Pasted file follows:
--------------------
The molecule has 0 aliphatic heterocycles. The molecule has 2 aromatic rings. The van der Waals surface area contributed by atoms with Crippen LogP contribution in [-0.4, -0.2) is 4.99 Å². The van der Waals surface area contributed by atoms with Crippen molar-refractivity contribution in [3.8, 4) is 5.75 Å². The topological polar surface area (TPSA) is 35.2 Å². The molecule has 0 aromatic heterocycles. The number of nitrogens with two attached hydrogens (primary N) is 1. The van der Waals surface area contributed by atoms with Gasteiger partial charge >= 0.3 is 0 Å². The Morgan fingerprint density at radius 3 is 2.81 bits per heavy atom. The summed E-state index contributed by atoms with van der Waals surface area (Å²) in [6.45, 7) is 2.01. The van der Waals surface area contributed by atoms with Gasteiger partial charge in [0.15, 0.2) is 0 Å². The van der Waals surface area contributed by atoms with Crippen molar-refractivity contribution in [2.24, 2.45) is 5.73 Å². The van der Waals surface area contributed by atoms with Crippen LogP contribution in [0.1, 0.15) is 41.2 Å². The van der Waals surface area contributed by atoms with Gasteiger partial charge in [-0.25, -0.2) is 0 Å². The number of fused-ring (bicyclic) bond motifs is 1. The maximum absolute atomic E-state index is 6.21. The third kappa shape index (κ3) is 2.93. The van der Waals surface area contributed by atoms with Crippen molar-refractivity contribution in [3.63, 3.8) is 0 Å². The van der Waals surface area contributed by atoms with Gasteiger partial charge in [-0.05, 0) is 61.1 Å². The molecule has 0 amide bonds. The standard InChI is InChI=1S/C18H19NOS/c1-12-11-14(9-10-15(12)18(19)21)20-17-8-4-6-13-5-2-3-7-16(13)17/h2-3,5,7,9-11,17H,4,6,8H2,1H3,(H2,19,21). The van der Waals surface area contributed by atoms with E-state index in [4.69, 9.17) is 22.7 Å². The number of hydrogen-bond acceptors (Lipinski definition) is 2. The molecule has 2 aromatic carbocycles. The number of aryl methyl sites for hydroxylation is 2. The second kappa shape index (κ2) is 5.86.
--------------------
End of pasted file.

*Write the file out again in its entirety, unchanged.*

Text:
The molecule has 0 aliphatic heterocycles. The molecule has 2 aromatic rings. The van der Waals surface area contributed by atoms with Crippen LogP contribution in [-0.4, -0.2) is 4.99 Å². The van der Waals surface area contributed by atoms with Crippen molar-refractivity contribution in [3.8, 4) is 5.75 Å². The topological polar surface area (TPSA) is 35.2 Å². The molecule has 0 aromatic heterocycles. The number of nitrogens with two attached hydrogens (primary N) is 1. The van der Waals surface area contributed by atoms with Gasteiger partial charge >= 0.3 is 0 Å². The Morgan fingerprint density at radius 3 is 2.81 bits per heavy atom. The summed E-state index contributed by atoms with van der Waals surface area (Å²) in [6.45, 7) is 2.01. The van der Waals surface area contributed by atoms with Gasteiger partial charge in [0.15, 0.2) is 0 Å². The van der Waals surface area contributed by atoms with Crippen molar-refractivity contribution in [2.24, 2.45) is 5.73 Å². The van der Waals surface area contributed by atoms with Crippen LogP contribution in [0.1, 0.15) is 41.2 Å². The van der Waals surface area contributed by atoms with Gasteiger partial charge in [-0.25, -0.2) is 0 Å². The number of fused-ring (bicyclic) bond motifs is 1. The maximum absolute atomic E-state index is 6.21. The third kappa shape index (κ3) is 2.93. The van der Waals surface area contributed by atoms with Crippen molar-refractivity contribution in [3.63, 3.8) is 0 Å². The van der Waals surface area contributed by atoms with Gasteiger partial charge in [-0.05, 0) is 61.1 Å². The molecule has 0 amide bonds. The standard InChI is InChI=1S/C18H19NOS/c1-12-11-14(9-10-15(12)18(19)21)20-17-8-4-6-13-5-2-3-7-16(13)17/h2-3,5,7,9-11,17H,4,6,8H2,1H3,(H2,19,21). The van der Waals surface area contributed by atoms with E-state index in [4.69, 9.17) is 22.7 Å². The number of hydrogen-bond acceptors (Lipinski definition) is 2. The molecule has 2 aromatic carbocycles. The number of aryl methyl sites for hydroxylation is 2. The second kappa shape index (κ2) is 5.86.